I Prayed for Courage

Fy Tianarivelo, Madagascar

My parents are members of the Church, but they’re not very active. This sometimes leads to conflicts because they believe family time should come before everything else—before going to church, magnifying my Church callings, and doing other activities.

Because I am a leader in the Primary and a member of the ward choir, my Church meetings sometimes interfere with family duties. One day when I was preparing to attend a general conference broadcast at our meetinghouse in Antananarivo, my parents reminded me that we had guests in our home.

“You’ll have to choose between your family and the Church,” my mother told me. “Either you stay here with us and miss conference, or you go to conference and face punishment.”

I decided not to get into an argument with my mother. Instead, I took a moment to ask Heavenly Father to give me courage and strength. I also asked Him to help me know what to do. Should I stay home with my family or go to church and hear the voice of the prophet?

As soon as I finished my prayer, I could feel the Holy Ghost. I could feel the Spirit encourage me to tell my mother how important it was for me to go and listen to the prophet. I felt that I should tell her that I would receive wise counsel not only for my life today but also for my future.

God can do miraculous things, and He softened my parents’ hearts so that they let me go to general conference without being punished. This was a remarkable experience in my life. It confirmed to me the truth of the scripture that says, “By the power of the Holy Ghost [we] may know the truth of all things” (Moroni 10:5).

I know that if we base our actions on the principles of the gospel and listen to the Spirit, we can always be happy with our choices. This experience strengthened my testimony that God is there for us and that the Holy Ghost helps us in our lives.

Where I Belong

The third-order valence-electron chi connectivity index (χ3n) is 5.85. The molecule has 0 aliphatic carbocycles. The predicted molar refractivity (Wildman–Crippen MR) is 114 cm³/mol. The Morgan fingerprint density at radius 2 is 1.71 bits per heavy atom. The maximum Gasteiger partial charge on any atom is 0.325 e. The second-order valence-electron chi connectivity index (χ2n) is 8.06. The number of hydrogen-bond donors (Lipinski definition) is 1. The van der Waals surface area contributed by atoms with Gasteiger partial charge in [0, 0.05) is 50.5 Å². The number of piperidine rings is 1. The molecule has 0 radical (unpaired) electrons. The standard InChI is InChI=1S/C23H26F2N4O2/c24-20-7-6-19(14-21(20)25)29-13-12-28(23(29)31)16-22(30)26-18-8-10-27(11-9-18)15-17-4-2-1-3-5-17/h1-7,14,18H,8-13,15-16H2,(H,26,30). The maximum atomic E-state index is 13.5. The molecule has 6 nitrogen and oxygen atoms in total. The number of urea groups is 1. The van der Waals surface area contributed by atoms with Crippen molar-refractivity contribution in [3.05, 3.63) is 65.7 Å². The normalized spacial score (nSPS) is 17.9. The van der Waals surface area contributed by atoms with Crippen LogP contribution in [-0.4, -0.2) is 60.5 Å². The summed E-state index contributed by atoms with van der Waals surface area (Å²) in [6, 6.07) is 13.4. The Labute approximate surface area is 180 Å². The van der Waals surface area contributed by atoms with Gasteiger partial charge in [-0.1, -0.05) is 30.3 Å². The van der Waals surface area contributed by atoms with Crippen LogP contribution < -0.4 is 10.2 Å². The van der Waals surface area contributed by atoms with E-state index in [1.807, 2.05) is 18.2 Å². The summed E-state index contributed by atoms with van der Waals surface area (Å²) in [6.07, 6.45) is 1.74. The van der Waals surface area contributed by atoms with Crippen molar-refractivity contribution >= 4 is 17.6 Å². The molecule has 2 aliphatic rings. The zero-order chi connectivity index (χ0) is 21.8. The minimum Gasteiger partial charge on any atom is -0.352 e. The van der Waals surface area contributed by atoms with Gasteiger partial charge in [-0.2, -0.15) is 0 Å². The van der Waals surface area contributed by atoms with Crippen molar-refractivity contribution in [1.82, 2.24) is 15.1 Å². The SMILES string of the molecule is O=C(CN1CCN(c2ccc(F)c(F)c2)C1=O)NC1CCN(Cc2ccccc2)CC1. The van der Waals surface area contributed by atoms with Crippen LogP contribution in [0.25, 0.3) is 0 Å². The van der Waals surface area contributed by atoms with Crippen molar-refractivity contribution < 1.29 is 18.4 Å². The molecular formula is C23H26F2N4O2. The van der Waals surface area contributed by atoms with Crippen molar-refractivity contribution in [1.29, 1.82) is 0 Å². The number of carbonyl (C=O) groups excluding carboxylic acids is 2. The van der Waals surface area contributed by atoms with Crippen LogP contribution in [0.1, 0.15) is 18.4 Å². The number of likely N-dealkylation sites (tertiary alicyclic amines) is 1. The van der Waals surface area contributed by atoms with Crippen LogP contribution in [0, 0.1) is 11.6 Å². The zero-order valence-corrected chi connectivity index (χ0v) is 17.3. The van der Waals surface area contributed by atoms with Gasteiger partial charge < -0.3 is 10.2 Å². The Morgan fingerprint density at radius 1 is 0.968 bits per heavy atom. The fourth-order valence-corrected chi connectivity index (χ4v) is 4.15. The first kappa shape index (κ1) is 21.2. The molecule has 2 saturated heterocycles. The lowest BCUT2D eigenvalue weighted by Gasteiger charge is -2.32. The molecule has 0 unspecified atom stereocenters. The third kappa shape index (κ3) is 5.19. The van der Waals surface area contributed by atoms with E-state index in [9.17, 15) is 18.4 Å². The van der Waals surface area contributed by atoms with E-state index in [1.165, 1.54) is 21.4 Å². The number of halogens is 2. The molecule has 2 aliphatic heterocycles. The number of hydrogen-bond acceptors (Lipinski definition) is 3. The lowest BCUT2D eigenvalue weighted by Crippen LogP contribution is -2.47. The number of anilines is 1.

Dorota Musiał, Poland

Before I joined the Church, my life was full of unhappiness. Following my parents’ divorce when I was seven years old, my father went to prison. My mother was an alcoholic and lost everything that was important to her. I was sent to live with a foster family.

Because of these things, I grew up a lot faster than many of my peers. I never quite felt that I could find my place, and consequently I was constantly in a state of rebellion. When I was still very young, I began smoking and doing other things that I now understand are contrary to the Word of Wisdom. I was certain I was doomed to fail in life.

The one thing I did find happiness in was helping people—whether it was cleaning alongside them or listening to their life stories. I desperately wanted people to know they could depend on me. One year I went on vacation and met an elderly woman I decided to serve by listening to her. She was a Christian and started to talk to me about religion.

I had never really believed in God. At times, when I had thought that maybe He existed, I blamed Him for the troubling things I had experienced. But as this woman described the importance of faith in God, I found myself intrigued. Before I left, she said something that was particularly interesting: “The Mormons follow God’s commandments.”

I had never heard of the Mormons, so I went home, got online, and searched. I arrived at Mormon.org and ordered a free copy of the Book of Mormon. Missionaries delivered it a few days later.

I wasn’t sure I could start to believe in God, but the missionaries helped me discover that I could not only believe in Him but also know Him. As I began to pray and study the Book of Mormon, I found myself on a beautiful journey of finding happiness. I quit smoking. I stopped blaming God and started thanking Him for the good things in my life. I came to know that His Son had suffered for my sins and for all the pain I had ever felt. On October 28, 2007, I was baptized into His Church.

If I hadn’t personally experienced the change from disillusionment to happiness, I wouldn’t believe it is possible. Today I love my calling in Primary and am grateful to have had the opportunity to help organize a service project at a young single adult conference in Poland. To be able to regularly help others through Church service has added to the happiness I have found in the gospel of Jesus Christ. Everything I do now, I do with pure love because of Jesus Christ. I believe that life is beautiful and that even when we have challenges, if we follow the Savior, we won’t be lost.

The woman I met was right: having faith in God is crucial. We cannot find our place in this world if we don’t know Him. I am grateful to finally have a place where I know I belong.

Tell Us about Your Church

Shauna Moore, Virginia, USA

On a trip to visit my brother, I was seated in the back of the plane where the flight attendants sit. The two rows of seats in that area face each other.